The ERA recently ruled that an IT company owed a former manager unpaid bonus payments, despite the company having made no profit and claiming it was unable to do so.
David Georgetti was employed by Compass for seven years, and was made redundant following a company restructuring in 2013 – this came as a result of financial strain on the organisation, which Georgetti’s bonus payments contributed to.
Georgetti took his complaint to the Employment Relations Authority (ERA), seeking up to $60,000 in unpaid bonuses from March 2012 to August 2013.
Compass claimed that it was unable to pay employees large bonuses as the company was no longer making a profit.
Georgetti’s former employer claimed that the residential business unit, which he had been in charge of, made no profit during this period – so there had been no profit growth from which to calculate a bonus.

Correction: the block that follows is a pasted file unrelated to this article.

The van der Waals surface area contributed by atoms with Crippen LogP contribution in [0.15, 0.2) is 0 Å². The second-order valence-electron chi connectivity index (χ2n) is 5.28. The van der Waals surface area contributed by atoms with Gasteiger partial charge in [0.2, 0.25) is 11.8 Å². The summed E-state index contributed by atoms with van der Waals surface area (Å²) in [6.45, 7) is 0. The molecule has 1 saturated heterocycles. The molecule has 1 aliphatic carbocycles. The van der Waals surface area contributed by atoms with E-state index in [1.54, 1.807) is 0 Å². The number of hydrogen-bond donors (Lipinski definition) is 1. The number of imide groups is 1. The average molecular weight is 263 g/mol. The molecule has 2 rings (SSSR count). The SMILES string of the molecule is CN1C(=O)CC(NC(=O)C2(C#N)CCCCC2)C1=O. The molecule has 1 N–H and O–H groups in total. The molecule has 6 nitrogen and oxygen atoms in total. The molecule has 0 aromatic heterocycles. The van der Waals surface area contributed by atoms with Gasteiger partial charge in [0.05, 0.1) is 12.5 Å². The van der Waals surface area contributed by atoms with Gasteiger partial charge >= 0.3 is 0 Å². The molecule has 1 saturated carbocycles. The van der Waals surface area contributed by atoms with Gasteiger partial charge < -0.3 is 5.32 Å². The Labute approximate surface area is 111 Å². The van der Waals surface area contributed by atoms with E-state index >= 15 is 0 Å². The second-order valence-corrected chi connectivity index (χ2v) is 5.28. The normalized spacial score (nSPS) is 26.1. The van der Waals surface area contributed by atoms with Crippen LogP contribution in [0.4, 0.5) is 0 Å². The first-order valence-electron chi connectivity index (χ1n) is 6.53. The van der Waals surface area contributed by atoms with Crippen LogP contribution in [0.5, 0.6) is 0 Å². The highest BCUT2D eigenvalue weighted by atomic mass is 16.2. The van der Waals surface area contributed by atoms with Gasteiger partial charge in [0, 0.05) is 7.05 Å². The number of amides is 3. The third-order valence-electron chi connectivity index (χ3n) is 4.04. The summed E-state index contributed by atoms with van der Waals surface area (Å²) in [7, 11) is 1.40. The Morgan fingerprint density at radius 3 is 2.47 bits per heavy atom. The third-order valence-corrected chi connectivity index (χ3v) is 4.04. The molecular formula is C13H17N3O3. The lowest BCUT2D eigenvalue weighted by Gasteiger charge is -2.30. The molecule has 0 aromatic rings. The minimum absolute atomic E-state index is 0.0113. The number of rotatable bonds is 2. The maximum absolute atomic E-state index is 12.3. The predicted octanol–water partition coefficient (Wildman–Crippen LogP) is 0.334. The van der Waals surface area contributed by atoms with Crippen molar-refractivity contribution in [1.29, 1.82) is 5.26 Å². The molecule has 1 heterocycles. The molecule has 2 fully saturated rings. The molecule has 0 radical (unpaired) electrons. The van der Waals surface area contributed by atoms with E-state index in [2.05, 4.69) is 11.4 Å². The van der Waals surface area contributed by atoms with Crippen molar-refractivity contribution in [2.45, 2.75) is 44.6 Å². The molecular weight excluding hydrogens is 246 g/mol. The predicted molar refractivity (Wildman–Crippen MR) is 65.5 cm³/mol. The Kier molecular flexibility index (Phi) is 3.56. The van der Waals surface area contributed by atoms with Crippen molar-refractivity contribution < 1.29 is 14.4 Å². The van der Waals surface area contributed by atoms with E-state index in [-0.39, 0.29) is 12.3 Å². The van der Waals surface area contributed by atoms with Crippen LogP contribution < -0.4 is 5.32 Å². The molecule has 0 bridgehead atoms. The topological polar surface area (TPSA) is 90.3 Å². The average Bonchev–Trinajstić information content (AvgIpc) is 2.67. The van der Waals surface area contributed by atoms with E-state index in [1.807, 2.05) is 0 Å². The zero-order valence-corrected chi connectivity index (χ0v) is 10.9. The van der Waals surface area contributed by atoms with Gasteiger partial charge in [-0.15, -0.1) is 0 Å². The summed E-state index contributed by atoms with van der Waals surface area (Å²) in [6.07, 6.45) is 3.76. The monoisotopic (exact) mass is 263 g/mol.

Georgetti had said, in a thread of emails between company bosses, that he was owed bonuses of 25% of his remuneration package. He added that these were “not discretionary and payment of them shouldn't be affected by the business' current financial pressure,” claiming that such payments had been paid out in previous non-profit years.
The ERA said in its decision that Georgetti had a “contractual right” to a bonus worth up to $60,000 per annum. With the exception of targets, there were no terms or conditions attached to these payments, the ERA ruled, saying that “specifically, there is no reference to a bonus not being payable in the absence of a profit.”
It also noted Compass had paid him in negative growth periods based on his own calculations in the past.
Compass was ordered to pay a total of $16,327.22 in unpaid bonus payments.